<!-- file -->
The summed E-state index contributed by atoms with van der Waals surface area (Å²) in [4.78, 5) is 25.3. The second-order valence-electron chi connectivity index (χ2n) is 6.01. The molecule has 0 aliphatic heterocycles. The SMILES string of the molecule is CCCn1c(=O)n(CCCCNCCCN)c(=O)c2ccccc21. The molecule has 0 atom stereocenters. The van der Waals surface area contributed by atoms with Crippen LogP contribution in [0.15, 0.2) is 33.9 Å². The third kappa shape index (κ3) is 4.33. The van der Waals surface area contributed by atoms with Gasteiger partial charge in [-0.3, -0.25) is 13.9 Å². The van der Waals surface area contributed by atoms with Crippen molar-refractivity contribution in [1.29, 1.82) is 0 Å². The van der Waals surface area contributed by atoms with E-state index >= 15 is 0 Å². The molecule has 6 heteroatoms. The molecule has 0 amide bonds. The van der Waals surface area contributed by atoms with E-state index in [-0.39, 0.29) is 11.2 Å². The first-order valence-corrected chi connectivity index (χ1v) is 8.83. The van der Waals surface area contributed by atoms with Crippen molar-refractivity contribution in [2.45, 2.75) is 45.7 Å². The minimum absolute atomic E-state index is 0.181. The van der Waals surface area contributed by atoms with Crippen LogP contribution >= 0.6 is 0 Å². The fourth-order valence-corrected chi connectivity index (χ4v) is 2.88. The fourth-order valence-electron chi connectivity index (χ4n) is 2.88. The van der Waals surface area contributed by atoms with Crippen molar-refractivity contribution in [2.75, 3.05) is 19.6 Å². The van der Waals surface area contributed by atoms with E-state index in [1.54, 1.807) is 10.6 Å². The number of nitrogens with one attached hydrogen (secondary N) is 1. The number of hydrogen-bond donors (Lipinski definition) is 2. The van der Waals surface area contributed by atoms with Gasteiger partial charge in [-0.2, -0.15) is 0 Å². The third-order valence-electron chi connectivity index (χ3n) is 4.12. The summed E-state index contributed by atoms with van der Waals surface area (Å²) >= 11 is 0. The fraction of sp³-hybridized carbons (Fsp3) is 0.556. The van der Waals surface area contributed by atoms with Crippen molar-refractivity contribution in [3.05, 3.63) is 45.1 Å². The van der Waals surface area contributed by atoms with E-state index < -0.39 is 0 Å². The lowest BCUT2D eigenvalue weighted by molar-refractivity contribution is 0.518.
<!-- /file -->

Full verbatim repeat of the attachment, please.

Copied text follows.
The summed E-state index contributed by atoms with van der Waals surface area (Å²) in [4.78, 5) is 25.3. The second-order valence-electron chi connectivity index (χ2n) is 6.01. The molecule has 0 aliphatic heterocycles. The SMILES string of the molecule is CCCn1c(=O)n(CCCCNCCCN)c(=O)c2ccccc21. The molecule has 0 atom stereocenters. The van der Waals surface area contributed by atoms with Crippen LogP contribution in [0.15, 0.2) is 33.9 Å². The third kappa shape index (κ3) is 4.33. The van der Waals surface area contributed by atoms with Gasteiger partial charge in [-0.3, -0.25) is 13.9 Å². The van der Waals surface area contributed by atoms with Crippen molar-refractivity contribution in [1.29, 1.82) is 0 Å². The van der Waals surface area contributed by atoms with E-state index >= 15 is 0 Å². The molecule has 6 heteroatoms. The molecule has 0 amide bonds. The van der Waals surface area contributed by atoms with E-state index in [-0.39, 0.29) is 11.2 Å². The first-order valence-corrected chi connectivity index (χ1v) is 8.83. The van der Waals surface area contributed by atoms with Crippen molar-refractivity contribution in [2.45, 2.75) is 45.7 Å². The minimum absolute atomic E-state index is 0.181. The van der Waals surface area contributed by atoms with Crippen LogP contribution >= 0.6 is 0 Å². The fourth-order valence-corrected chi connectivity index (χ4v) is 2.88. The fourth-order valence-electron chi connectivity index (χ4n) is 2.88. The van der Waals surface area contributed by atoms with Crippen molar-refractivity contribution in [2.75, 3.05) is 19.6 Å². The van der Waals surface area contributed by atoms with E-state index in [1.54, 1.807) is 10.6 Å². The number of nitrogens with one attached hydrogen (secondary N) is 1. The number of hydrogen-bond donors (Lipinski definition) is 2. The van der Waals surface area contributed by atoms with Gasteiger partial charge in [-0.2, -0.15) is 0 Å². The third-order valence-electron chi connectivity index (χ3n) is 4.12. The summed E-state index contributed by atoms with van der Waals surface area (Å²) >= 11 is 0. The fraction of sp³-hybridized carbons (Fsp3) is 0.556. The van der Waals surface area contributed by atoms with Crippen molar-refractivity contribution in [3.05, 3.63) is 45.1 Å². The van der Waals surface area contributed by atoms with E-state index < -0.39 is 0 Å². The lowest BCUT2D eigenvalue weighted by molar-refractivity contribution is 0.518.